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Subject: Re: [boost] [cmake] Minimum viable cmakeification for Boost
From: Thomas Heller (thom.heller_at_[hidden])
Date: 2017-06-20 14:42:36

Am 20.06.2017 4:21 nachm. schrieb "Peter Dimov via Boost" <

Thomas Heller wrote:

> As a general observation, I see a lot of statements along the lines of "I
> state that XYZ is preferable over UVW", it would be nice to have to have
> background information (pros and cons anyone? what do the cmake
> authors/docs have to say about this?) on those statements so that everyone
> can form their own opinion instead of having to choose whom to trust about
> what's "standard" cmake.

That's the problem with CMake, there's no way for someone like me who does
not follow it to get a definitive answer to what idiomatic CMake 3.5+ is.
There are several articles about it, they all say more or less the same
thing - use target_*. I get that. But that's not enough.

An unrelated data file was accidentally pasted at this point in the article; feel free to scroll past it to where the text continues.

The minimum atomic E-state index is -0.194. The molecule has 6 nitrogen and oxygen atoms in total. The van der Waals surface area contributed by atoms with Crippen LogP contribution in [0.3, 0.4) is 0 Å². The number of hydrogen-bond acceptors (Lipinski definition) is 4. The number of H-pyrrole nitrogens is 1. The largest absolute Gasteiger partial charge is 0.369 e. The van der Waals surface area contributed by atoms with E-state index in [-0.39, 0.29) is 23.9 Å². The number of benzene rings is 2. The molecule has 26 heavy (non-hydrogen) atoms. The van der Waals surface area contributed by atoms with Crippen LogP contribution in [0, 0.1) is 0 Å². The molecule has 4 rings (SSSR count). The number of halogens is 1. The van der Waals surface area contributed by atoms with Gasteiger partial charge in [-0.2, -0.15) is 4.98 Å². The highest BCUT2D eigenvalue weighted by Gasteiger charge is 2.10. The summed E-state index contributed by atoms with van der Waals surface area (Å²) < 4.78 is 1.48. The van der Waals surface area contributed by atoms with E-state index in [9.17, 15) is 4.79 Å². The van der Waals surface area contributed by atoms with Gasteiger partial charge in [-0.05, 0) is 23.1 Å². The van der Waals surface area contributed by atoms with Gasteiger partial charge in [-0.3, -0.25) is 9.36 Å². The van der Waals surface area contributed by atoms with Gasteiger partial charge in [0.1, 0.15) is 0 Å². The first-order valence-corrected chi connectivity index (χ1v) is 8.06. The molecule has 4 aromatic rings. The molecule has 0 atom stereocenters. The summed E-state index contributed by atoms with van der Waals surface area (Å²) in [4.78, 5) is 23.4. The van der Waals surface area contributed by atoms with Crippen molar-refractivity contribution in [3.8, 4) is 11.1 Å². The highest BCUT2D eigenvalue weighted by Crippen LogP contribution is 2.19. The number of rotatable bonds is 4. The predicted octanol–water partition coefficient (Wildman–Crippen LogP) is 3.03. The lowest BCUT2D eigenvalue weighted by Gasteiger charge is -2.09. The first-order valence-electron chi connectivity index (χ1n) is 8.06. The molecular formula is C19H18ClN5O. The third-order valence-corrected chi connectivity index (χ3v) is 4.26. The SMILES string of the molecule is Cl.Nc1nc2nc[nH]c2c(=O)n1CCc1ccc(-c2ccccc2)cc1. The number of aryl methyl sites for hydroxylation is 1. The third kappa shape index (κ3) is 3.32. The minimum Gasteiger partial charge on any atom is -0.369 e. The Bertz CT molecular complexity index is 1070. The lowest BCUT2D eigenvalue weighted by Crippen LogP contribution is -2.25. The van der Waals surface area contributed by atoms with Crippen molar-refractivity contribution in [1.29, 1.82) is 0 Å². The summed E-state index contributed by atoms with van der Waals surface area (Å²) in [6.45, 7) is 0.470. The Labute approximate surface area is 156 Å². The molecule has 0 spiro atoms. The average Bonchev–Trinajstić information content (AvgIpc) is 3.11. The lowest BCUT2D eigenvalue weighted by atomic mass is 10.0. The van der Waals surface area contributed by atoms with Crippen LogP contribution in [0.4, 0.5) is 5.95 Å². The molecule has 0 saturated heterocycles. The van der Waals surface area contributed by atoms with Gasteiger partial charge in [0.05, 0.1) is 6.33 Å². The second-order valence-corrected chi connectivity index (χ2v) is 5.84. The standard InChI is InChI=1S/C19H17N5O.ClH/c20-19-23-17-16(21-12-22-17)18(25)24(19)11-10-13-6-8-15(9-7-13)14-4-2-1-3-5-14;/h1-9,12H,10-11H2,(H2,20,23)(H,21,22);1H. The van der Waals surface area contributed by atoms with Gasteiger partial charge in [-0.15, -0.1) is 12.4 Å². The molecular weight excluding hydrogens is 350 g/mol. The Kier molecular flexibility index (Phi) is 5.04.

I see a general (and very predictable) trend of moving from imperative to
declarative. Programmers like imperative, but a proper build system really
prefers declarative, so CMake is trying to evolve towards declarative.

Take for example find_package. It's a command, find me this package, now.
But it's much better if a library does not issue "find me this package"
commands, but rather declares which packages it needs. So we get "best
practice" hacks like redefining find_package. I'm sorry, this doesn't feel

I hear what you're saying. We'll end up innovating cmake, which for me
isn't a bad thing.
I'm favoring CMake due to its great support for generating for all kinds of
different environments​ (including proper visual studio solutions). To be
fair, I haven't invested as much time in as I did for cmake.
For all platforms I work on, both work equally nice with different quircks
on different ends. I'm not using an ide though. For the sake of ide
support, I'd lean towards cmake.
Regarding the discussion of what's right and wrong when writing your
CMakeLists.txt files, it's almost bike shedding. If you want to depend on a
library, you'll make it work, no matter what, that's what we do.

Nevertheless, in terms of cmakeisms, I really like what Paul put together
and what Daniel Pfeifer said in his talk makes a lot of sense in a cmake

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